Diphtheria: Kerala waits for new vaccine policy

Repeated resurfacing of disease amongst adolescents, older age groups in various districts

January 27, 2019 11:15 pm | Updated January 28, 2019 10:49 am IST - Thiruvananthapuram

 Under the Ministry of Health’s Universal Immunisation Programme, all children are meant to be administered vaccines for Diphtheria-Tetanus-Pertussis by the age of six years.

Under the Ministry of Health’s Universal Immunisation Programme, all children are meant to be administered vaccines for Diphtheria-Tetanus-Pertussis by the age of six years.

The repeated resurfacing of diphtheria amongst adolescents and older age groups in many districts in the State is an evidence of the epidemiological shift in disease burden that the State has been undergoing for the past decade.

These sporadic cases would come down and older children, adolescents and women of reproductive age would be afforded better protection against diphtheria when the Centre implements the World Health Organisation recommendation to replace Tetanus Toxoid (TT) vaccine with Tetanus-adult Diphtheria (Td) vaccine, public health experts said.

One of the worst diphtheria outbreaks in the State had been in 2016, when over 500 cases had been reported across districts. The disease had surfaced in 2017 and 2018 too, with more cases amongst adolescents and older persons.

2 cases in Malappuram

Last week, two cases of diphtheria were reported in two 15-year-olds in Malappuram district, while an isolated case had been confirmed in a 21-year-old from Thiruvananthapuram on Friday.

 

According to WHO, after the introduction of vaccine in a population where diphtheria is endemic, the epidemiologic patterns undergo changes in two stages. At first, the disease burden shifts to children of school-going age and in the second stage, it moves to adolescents and young adults.

Even when the primary vaccination coverage against diphtheria is high, immunity is known to wane in late childhood or adolescence.

Checking outbreak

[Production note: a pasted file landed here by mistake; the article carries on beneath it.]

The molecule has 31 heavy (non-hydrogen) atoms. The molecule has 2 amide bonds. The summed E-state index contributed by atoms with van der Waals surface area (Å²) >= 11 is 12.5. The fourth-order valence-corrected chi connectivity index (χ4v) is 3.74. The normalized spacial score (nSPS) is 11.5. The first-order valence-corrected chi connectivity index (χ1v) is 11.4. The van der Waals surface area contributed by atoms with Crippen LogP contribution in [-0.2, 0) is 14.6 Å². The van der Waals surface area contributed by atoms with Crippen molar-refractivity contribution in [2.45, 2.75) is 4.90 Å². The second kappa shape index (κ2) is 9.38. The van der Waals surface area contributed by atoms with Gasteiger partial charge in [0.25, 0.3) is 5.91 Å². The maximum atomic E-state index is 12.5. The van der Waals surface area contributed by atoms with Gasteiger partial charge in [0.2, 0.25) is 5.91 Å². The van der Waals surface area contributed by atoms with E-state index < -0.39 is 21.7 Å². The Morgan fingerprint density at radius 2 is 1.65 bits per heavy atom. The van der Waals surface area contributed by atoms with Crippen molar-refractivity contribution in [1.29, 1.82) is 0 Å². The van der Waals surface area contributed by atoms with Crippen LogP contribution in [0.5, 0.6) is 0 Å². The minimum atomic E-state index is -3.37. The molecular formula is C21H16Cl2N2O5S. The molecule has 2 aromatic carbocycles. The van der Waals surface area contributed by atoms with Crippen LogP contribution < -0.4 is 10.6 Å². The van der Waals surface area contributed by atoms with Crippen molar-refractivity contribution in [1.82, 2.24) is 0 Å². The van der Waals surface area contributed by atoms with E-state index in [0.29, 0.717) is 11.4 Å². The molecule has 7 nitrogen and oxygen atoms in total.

But the potential of an outbreak among a large population of susceptible adults can be checked if the primary immunisation coverage is over 90% and if sufficient booster doses of the vaccine are administered to adolescents and older population.

“The National Technical Advisory Group on Immunisation had in 2016 itself recommended that while diphtheria surveillance systems should be strengthened, replacing TT vaccine with Td vaccine would be an ideal public health intervention to bring down the susceptibility to diphtheria amongst the older populations. Kerala too had been pushing for this after the huge diphtheria outbreak it had in Malappuram and other districts in 2016. The Union Health Ministry had announced last year that TT booster doses at 10 and 16 years of age, two doses of TT or single booster dose of TT given to pregnant women, will be replaced by Td by the end of the year. We are now waiting for its implementation,” a senior Health official said.

Vaccination intensified

Routine immunisation activities were intensified across the State after the huge diphtheria outbreaks it had in 2016, when 533 cases were identified in 11 districts. These large number of cases were despite the fact that Kerala has always had a high coverage of DTP (diphtheria, pertussis, tetanus) vaccine over 85%.

About 92% occurred in three districts of north Kerala — Malappuram, Kozhikode, and Kannur. Cases were also reported from Wayanad, Palakkad, Thrissur, Kasaragod, Alappuzha, Ernakulam, and Thiruvananthapuram.

Almost 79% of the cases occurred in the above 10 years age group. Just 7% of the cases were children under 5 years while another 7% were in the age group of more than 45 years, affirming the fact that booster doses were necessary to protect adolescents and adults from diphtheria.

Measles too

The same trend is currently being witnessed in the case of measles also, with a high proportion of cases in those above 15 years of age.

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